But these are all simply events that people chose to believe were related to each other because of a goat, even though they’re not evidence of a real curse. It’s myth-making at its finest. So why would anyone choose to believe that over the simple truth that the Cubs – along with many other baseball franchises – haven’t won because of a combination of bad luck and mismanagement at the wrong time? After all, Sosa was just on steroids the whole time, and the pitching-unfriendly Dusty Baker was the guy who left Prior in for 119 pitches as the team melted down post-Bartman.
It has to be easier to believe the team is cursed than to think it was just bad luck that caused the beloved 1969 Cubs to lose when it mattered. There has definitely been a lot of bad luck in Chicago history, but there is also an element of ego at work here as well.
After all, no one talks about long-suffering fans from smaller markets. At least not in the same near-reverential way people talk about Cubs fans today and Red Sox fans before 2004. It’s only a combination of living in a big market and losing a lot that allows Cubs fans to exist in their “cursed” world. What about Dodgers fans, you ask? First, they’re the worst major-market fans in sports because of their pure laziness and heralded lateness to games (Dodger stadium routinely doesn’t fill up until the third inning), and they also won two titles in the 80’s, which is in the lifetime of most of their “fans.”
The Yankees won about a million World Series titles between 1918 and today, and the Cubs and Red Sox have similar finances, leading their fans to convince themselves they should be able to compete in a similar manner year in and year out. Never mind that the Yankees had periods of irrelevance and that it was unbelievably good luck that the Red Sox owner had to sell them Babe Ruth to finance a failing musical. And notice how there isn’t any reverse myth-making to explain the Yankees’ success over the years? They’ve just won. No need to explain or come up with cockamamie reasons why.
In other words, Cubs fans are allowed to think the following: “We have money, we have some talent, we have a great fan base, and we live in a big city, so why can’t we win a ton of titles like the Yankees? Or even just one?” As though those things are somehow things that make baseball teams into champions and not subject to bad luck.
I don’t want to spend another season of Cubs futility pretending like their fans deserve more respect for rooting for a team that hasn’t won a title since 1908. They all chose to root for the Cubs just like I choose to root for the Padres despite them being the worst franchise in the history of everything holy. We can also all stop whenever we choose to and find some other way to spend our springs and summers.
Unless we’re going to give equal respect to fans of franchises that truly have no hope of winning, there is no reason to continue to feed the ego of big-city, big-money franchises and fanbases any more than we already have.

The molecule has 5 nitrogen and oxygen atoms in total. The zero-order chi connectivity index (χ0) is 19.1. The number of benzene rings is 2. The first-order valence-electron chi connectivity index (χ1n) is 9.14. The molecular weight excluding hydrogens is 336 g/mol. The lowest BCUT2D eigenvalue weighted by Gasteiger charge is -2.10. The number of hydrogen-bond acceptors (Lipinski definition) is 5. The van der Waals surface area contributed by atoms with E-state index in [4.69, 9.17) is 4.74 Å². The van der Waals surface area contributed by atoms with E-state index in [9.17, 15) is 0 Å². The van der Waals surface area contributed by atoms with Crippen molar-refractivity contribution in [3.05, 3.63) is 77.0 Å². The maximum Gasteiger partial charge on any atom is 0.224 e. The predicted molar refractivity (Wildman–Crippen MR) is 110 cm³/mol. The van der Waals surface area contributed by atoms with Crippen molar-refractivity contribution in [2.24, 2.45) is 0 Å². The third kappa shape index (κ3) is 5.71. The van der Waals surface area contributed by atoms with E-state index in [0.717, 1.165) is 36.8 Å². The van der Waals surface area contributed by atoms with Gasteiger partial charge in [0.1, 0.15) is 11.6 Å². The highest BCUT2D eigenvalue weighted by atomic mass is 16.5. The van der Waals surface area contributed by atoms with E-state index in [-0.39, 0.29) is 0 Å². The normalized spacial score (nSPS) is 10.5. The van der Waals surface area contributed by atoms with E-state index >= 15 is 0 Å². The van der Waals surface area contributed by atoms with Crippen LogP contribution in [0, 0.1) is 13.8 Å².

Forget winning a title, the Pittsburgh Pirates haven’t had a winning season since 1992. They have been victims of baseball’s financial structure and have been grossly mismanaged as well. But the Cubs have been mismanaged pretty much that whole time too, though no one seems to talk about the “curse of Barry Bonds” as the reason why the Pirates have sucked for the last 20 years. They’re mostly just consigned to the have-nots and everyone seems to be fine with that.
The Kansas City Royals have finished no better than third in their division (the weak-ass AL Central) and have had only one winning season since 1994. They too are a have-not in terms of financial ability within the league. And we’re all basically OK with that because, I mean, it’s freaking Kansas City.
Both the Tampa Bay Rays and the Oakland A’s have been very good for long stretches, and the A’s even won titles in the 70’s and 80’s. More recently, however, they have had the good fortune of having many of their minor-league prospects turn into very good Major League players. Carl Crawford, Barry Zito, Tim Hudson, Jason Giambi et al. all left those franchises because the A’s and Rays had absolutely no hope of ever affording them once they were eligible for free agency.
The Padres traded Adrian Gonzalez to the Red Sox and lost closer Heath Bell to the Marlins for the exact same reasons.
But it apparently takes a combination of money, a large city/fan base, and lots of idiocy in the front office for fans to be considered beleaguered or whatever.
So I’m tired of it only being a privilege of the rich and drunk at Wrigley to be a “long-suffering” fan base. Just because a team has sucked for longer than others doesn’t make its fans better, as evidenced by Cubs fans’ treatment of one of their own when he made a mistake in a playoff game loss.
This is the season we take it back for the teams that truly have no hope of winning. Another season of blown chances for the $100 million payroll Cubs is no longer worthy of our time. It’s their own fault that they suck, and it’s their fans’ fault for not demanding more from their team. Have fun with Jed Hoyer, suckers.